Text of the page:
How the new federal health law affects you

Expert advice

March 25, 2010

When health care reform became law this week, readers had many questions about how it would affect them. Bradley Herring, an assistant professor in health policy and management at the Johns Hopkins Bloomberg School of Public Health, whose research focuses on private and public health insurance coverage, answered some of them in a live chat on our Picture of Health blog. He cautioned that the legislation is complex, and that readers should double-check their circumstances before making decisions. Here are some excerpts:

Question: I have a 26-year-old son who is unemployed without health care. Will he be able to obtain health care and at what cost?

Answer: Starting in 2014, the public Medicaid program will cover everyone under 133 percent of the federal poverty line ( FPL). (Medicaid's currently geared toward low-income families and not single individuals.) And also starting in 2014, private health insurance coverage will be heavily subsidized for people between 133 percent and 400 percent FPL without access to employment-based insurance.

Q: I'm 23 years old and just got bumped off my parents insurance five months ago on my birthday. Since this supposedly covers young people until they're 26 under their parents' plan, will I be insured retroactively?

A: Allowing children ages 26 and under to be covered by their parent's plan is one of the other immediate effects of the bill. This starts in six months, so you'll be able to get back on your parent's plan. But once you're back on, the plan won't retroactively reimburse expenses you incurred while off the plan.

Q: I live in North Carolina, make around $50,000, and have a son who is 3 . How will this affect me? I currently do not have insurance and cannot afford it. Also, does this affect the employer at all?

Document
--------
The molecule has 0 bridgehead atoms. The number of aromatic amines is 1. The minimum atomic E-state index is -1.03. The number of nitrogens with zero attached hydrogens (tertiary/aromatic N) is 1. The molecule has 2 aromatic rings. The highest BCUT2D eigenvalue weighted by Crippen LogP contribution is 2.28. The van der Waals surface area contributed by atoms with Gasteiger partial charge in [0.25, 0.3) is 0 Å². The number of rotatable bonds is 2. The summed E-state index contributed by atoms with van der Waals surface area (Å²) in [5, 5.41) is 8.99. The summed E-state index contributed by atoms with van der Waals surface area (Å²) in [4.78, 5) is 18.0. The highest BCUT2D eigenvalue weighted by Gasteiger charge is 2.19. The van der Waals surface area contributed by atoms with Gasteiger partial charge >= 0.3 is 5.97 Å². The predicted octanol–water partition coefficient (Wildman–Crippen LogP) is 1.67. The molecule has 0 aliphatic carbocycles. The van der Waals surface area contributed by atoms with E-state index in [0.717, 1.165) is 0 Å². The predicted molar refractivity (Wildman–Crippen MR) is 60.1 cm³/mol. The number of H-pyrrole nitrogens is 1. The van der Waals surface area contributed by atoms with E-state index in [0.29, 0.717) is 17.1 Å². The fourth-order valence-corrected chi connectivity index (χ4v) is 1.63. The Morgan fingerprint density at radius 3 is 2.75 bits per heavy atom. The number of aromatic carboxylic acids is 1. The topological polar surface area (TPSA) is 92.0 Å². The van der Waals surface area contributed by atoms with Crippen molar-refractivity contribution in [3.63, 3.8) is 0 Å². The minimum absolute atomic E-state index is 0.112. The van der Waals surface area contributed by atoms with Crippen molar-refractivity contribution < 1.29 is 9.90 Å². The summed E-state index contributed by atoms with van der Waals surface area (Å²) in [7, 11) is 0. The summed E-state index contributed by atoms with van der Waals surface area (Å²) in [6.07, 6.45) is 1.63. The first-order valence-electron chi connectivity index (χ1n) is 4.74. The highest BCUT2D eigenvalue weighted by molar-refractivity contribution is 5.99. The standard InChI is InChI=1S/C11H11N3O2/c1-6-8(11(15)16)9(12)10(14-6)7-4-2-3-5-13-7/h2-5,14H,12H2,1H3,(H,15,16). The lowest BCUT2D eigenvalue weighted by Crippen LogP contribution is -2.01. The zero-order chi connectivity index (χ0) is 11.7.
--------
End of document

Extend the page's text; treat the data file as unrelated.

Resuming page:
A: Subsidies will be available to people obtaining health insurance in the new exchange. So if you're not offered group insurance through your employer, tax credits will offset a portion of the premium (again, starting in 2014). The tax credits will be available for people up to 400 percent of the federal poverty line, on a sliding scale. An income of $50,000 for a family of two is roughly 350 percent of the federal poverty level. At this level of income, the tax credit amount will be such that the remaining premium is 9.5 percent of your income. The tax credits will be more generous at lower levels of income.

Q: My husband and I are self-employed and purchase our own high-deductible health insurance. This year I was diagnosed with breast cancer, and our insurance company is spending thousands on us. Is there any provision in the new health reform bill to prevent insurance companies from skyrocketing premiums due to new medical conditions?

A: First off, I'm sorry to hear about your recent diagnosis of cancer. Best wishes. Even prior to reform, you should be OK. Most individual insurance is "guaranteed renewable" right now, meaning they can't drop you and they can only raise your premiums at the "class average" rate; in other words, they can't single you out because of your new chronic health condition. Having said that, these "class average" premium increases can still be quite large.

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